As heavy into the field of marketing as I am, I am keen to the signs of a business’ health reflected in their branding. I stress often to my clients that your marketing choices are meant to put your best face forward. While your advertising never shows the areas in which you are lacking, what it does show must be honest to be successful. If good marketing is essentially a reflection of the best part of yourself- Carrollton Bank has made a grave mistake in emphasizing their role in providing capital to small businesses. As we left their branch in Springfield, two well-printed posters of happy business customers endorsing Carrollton’s helpfulness were perched on displays near the door. The whole meeting felt much like showing up to a first date- only to realize the person you were meeting had used someone else’s photos for their Cupid.com profile. It is only a matter of time before other entrepreneurs who leave similar meetings, perplexed by the dual nature of the bank, discover they are not alone. Marketing that is not representative of your business operation is the first step to the gallows- and it’s a step traditional lenders appear to be making across the industry.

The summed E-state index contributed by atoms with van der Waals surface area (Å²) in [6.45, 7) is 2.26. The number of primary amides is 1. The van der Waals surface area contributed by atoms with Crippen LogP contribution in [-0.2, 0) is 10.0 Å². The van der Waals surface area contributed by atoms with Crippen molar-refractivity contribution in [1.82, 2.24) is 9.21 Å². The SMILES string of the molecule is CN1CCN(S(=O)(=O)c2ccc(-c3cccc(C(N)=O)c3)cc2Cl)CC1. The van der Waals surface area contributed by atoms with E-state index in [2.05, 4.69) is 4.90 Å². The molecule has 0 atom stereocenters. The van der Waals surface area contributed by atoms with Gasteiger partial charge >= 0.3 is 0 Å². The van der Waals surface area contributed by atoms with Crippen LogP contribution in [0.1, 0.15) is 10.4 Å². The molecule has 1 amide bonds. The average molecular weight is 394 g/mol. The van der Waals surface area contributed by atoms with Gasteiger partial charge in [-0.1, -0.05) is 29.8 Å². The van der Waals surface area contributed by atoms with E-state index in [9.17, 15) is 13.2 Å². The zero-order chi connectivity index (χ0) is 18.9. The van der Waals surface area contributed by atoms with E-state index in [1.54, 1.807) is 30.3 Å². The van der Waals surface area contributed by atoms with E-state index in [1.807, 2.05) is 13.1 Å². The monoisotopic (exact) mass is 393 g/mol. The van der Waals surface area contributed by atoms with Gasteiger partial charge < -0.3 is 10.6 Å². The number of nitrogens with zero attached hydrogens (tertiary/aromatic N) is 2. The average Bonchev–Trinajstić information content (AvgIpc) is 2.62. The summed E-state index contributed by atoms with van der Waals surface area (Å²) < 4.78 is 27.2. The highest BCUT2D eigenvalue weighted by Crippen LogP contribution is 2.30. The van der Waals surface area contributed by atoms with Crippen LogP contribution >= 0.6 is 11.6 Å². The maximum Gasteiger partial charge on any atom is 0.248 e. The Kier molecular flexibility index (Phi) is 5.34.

Unfortunately, the choice of traditional lenders to cut small business lending from their market is not a quick and painless death to choose. I predict a slow decline that takes its toll by putting a halt to start ups, inhibiting the expansion of current small businesses, and negatively affecting the job market for communities like Alton. Banks still maintain the advantage over crowd funding in their swiftness- and an advantage over alternative lending sources in their ability to borrow money at 0% from their depositors to lend out at attractively lower interest rates.